missile. Its primary mission is to destroy hostile
surface targets such as combatants, surfaced
submarines, or other vessels. The Harpoon can be
launched from surface ships, submarines, or
aircraft (without the rocket booster).
It was introduced in the fleet on ships and sub-
marines in 1977 and on the P-3 series aircraft in
1979. The Harpoon is being improved to add range
and to decrease altitude in its sea-skimming mode.
The Harpoon was used effectively in attacks on
Libyan targets in the Gulf of Sidra in 1986. The
Navy is now developing a new infrared Harpoon
variant called the Standoff Land Attack missile
Characteristics of the Harpoon:
15 feet (surface/submarine-
launched); 12 feet, 7 inches (air-
3 feet (with booster fins and wings)
The Tomahawk (fig. 20-4) is an all-weather
range, subsonic, antiship or land-attack cruise
missile. It can be conventionally armed for
antisurface warfare and conventionally and
nuclear armed for land-attack versions. After
launch, a solid-propellant rocket booster propels
the missile until a small turbofan engine takes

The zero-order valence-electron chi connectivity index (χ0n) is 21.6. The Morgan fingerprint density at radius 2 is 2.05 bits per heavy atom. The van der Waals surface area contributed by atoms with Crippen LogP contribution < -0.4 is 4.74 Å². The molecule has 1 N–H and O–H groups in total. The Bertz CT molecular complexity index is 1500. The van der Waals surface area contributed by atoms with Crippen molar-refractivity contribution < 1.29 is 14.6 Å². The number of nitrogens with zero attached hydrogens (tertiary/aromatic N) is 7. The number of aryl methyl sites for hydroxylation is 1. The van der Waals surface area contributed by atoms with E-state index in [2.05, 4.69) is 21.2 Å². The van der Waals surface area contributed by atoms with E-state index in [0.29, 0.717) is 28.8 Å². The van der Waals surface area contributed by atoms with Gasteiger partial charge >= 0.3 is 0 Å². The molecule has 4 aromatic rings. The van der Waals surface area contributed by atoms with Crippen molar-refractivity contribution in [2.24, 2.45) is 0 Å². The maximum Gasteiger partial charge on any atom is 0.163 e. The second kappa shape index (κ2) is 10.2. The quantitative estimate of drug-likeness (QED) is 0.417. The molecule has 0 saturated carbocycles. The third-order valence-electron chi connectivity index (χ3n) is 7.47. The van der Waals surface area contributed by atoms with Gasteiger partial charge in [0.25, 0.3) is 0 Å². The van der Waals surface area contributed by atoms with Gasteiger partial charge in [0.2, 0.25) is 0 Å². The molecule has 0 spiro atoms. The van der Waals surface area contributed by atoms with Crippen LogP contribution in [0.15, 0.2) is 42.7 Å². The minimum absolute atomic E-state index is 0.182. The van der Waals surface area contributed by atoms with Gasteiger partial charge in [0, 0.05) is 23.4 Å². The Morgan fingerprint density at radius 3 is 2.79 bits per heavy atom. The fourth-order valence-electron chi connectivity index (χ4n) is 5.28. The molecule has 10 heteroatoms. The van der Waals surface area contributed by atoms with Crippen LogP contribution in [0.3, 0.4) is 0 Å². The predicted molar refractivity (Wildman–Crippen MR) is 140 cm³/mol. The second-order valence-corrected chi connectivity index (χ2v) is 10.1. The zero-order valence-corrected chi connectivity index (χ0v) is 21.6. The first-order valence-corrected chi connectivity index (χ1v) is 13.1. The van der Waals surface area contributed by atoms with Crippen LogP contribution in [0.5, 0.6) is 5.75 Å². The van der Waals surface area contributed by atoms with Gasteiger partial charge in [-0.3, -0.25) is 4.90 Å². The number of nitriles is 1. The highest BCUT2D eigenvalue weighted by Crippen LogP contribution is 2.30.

over for the cruise portion of the flight.
The land-attack version of the Tomahawk has
(TERCOM) guidance system. The TERCOM
system compares a stored map reference with the
actual terrain to determine the missiles position.
If necessary, it then makes a course correction to
guide the missile to the target.
The antiship version has a modified Harpoon
cruise missile guidance system. This system
permits the launching and flying of the Tomahawk
in the general direction of an enemy ship at low
altitudes. At a programmed distance, the missile
begins an active radar search to seek, acquire, and
hit the target ship.
Tomahawk is a highly survivable weapon
against predicted hostile defense systems. Radar
detection of the Tomahawk is difficult because the
missile has a very small cross section and can fly
at extremely low altitudes. Similarly, infrared
detection is difficult because the turbofan engine
emits a low level of heat.
Characteristics of the Tomahawk:
20 feet, 6 inches (with booster)
8 feet, 9 inches
3,200 pounds (with booster)
About 550 miles per hour
Land-attack, nuclear warhead
1,350 nautical miles Land-
attack, conventional war-
head 600 nautical miles
Figure 20-4.-The first fully guided Tomahawk cruise missile in flight after being launched from
an A-6 Intruder aircraft.